Phox2B+ Progenitors in Hyperplasia Are Arrested in Neuronal Differentiation

In wild-type mice early postnatal sympathetic ganglia contained a large number of Phox2B+ cells and a vast majority of them expressed TH, a late marker for sympathetic noradrenergic neurons, and displayed the morphology of mature sympathetic neurons (Figure 3A). We did observe a few Phox2B+ cells that expressed no detectable levels of TH in postnatal day 4 (P4) and P7 sympathetic ganglia (Figure 3A, P4 and P7, arrows). However, no such cells were found in sympathetic ganglia from P14 (Figure 3A) and older mice (data not shown). Moreover, while approximately 60% of TH+ sympathetic neurons expressed Phox2B at P4, the number decreased gradually with time, and by P28, only 12% of TH+ sympathetic neurons showed detectable levels of Phox2B expression (data not shown). Thus, Phox2B is down-regulated during final neuronal differentiation.

Figure 3
Phox2B+ hyperplastic cells are arrested in neuronal differentiation. A: Sections of SCG from P4, P7, and P14 wild-type mice were stained with anti-Phox2B (red) and anti-TH (green), a late marker for sympathetic neurons. Most of the Phox2B+ ...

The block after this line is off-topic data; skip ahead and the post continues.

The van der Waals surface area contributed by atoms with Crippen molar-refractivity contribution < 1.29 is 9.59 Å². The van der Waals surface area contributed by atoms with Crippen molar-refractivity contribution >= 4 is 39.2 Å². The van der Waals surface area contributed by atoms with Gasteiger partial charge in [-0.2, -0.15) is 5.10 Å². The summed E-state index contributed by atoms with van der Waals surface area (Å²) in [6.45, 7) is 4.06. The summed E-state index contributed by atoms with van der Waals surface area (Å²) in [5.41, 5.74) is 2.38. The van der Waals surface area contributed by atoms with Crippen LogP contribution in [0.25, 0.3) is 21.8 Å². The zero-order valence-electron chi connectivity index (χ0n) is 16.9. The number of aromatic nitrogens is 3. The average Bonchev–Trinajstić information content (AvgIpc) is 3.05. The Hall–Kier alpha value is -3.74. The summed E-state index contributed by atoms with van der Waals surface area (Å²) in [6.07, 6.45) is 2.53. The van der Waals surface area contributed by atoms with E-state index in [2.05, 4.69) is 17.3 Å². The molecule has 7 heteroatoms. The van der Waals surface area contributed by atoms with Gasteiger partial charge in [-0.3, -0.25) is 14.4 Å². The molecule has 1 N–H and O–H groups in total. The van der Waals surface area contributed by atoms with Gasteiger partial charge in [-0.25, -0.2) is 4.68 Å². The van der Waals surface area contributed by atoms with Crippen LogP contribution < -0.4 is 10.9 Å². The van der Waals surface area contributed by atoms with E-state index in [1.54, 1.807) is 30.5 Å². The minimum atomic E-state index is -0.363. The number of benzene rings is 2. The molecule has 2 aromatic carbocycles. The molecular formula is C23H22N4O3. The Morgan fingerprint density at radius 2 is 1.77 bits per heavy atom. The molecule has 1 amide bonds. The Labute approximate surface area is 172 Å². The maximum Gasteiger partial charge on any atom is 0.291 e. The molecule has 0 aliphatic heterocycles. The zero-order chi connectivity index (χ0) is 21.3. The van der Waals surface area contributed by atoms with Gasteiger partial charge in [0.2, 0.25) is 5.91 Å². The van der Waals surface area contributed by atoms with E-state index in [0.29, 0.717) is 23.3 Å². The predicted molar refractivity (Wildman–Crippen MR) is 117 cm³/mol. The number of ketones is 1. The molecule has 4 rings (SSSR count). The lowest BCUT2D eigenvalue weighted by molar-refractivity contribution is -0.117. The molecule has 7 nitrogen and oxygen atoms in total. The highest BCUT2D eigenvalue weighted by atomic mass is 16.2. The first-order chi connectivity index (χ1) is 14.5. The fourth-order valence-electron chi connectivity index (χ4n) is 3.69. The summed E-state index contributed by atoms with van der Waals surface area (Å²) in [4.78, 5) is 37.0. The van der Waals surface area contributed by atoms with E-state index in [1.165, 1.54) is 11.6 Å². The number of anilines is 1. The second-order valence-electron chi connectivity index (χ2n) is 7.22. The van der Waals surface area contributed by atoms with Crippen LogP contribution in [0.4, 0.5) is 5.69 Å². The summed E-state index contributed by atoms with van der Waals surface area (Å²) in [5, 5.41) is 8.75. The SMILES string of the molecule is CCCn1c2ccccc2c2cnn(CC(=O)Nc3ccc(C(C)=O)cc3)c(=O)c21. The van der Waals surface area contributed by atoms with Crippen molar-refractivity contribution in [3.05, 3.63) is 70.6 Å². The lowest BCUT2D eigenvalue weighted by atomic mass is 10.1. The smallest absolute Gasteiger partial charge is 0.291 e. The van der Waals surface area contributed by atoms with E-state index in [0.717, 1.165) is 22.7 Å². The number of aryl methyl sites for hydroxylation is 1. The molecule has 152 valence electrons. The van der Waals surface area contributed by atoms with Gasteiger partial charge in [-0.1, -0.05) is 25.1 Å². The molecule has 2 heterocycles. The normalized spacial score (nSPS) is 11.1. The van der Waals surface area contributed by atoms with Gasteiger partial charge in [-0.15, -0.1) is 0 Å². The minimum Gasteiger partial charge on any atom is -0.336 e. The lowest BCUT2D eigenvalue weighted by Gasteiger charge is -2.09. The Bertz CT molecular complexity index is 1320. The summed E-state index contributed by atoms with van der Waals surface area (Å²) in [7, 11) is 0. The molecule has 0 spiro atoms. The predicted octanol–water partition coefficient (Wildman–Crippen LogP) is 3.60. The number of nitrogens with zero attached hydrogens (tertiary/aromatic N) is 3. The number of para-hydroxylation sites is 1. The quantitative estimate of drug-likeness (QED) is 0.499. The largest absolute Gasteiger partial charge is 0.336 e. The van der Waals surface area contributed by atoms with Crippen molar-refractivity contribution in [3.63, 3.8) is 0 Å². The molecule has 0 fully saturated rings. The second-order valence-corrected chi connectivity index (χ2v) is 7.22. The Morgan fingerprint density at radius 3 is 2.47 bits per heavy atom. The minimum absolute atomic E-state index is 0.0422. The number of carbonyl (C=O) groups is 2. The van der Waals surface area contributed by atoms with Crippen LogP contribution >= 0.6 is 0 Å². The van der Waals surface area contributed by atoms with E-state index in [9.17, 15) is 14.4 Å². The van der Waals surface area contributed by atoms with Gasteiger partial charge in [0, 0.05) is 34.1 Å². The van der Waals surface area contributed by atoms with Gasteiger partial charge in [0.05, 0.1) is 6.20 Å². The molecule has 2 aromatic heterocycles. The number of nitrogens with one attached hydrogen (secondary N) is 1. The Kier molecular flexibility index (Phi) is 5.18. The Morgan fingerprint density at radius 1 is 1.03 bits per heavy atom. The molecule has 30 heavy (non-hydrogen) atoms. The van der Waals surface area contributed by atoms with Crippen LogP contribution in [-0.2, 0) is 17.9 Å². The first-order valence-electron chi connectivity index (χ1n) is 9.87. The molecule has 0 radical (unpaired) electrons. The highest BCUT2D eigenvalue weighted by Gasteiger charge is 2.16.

By contrast, Phox2B+ hyperplastic cells in MYCN sympathetic ganglia as late as P16 showed no sign of final neuronal differentiation. They displayed the morphology of undifferentiated, small round cells and expressed no detectable levels of TH (Figure 3B). These findings, coupled to the observation of their highly proliferating state, indicate that Phox2B+ hyperplastic cells are arrested at the progenitor stage. Thus, MYCN not only promotes the proliferation of Phox2B+ neuronal progenitors but also blocks their differentiation into TH-expressing mature neurons, resulting in marked expansion of the progenitor population in sympathetic ganglia and consequently the formation of hyperplastic lesions.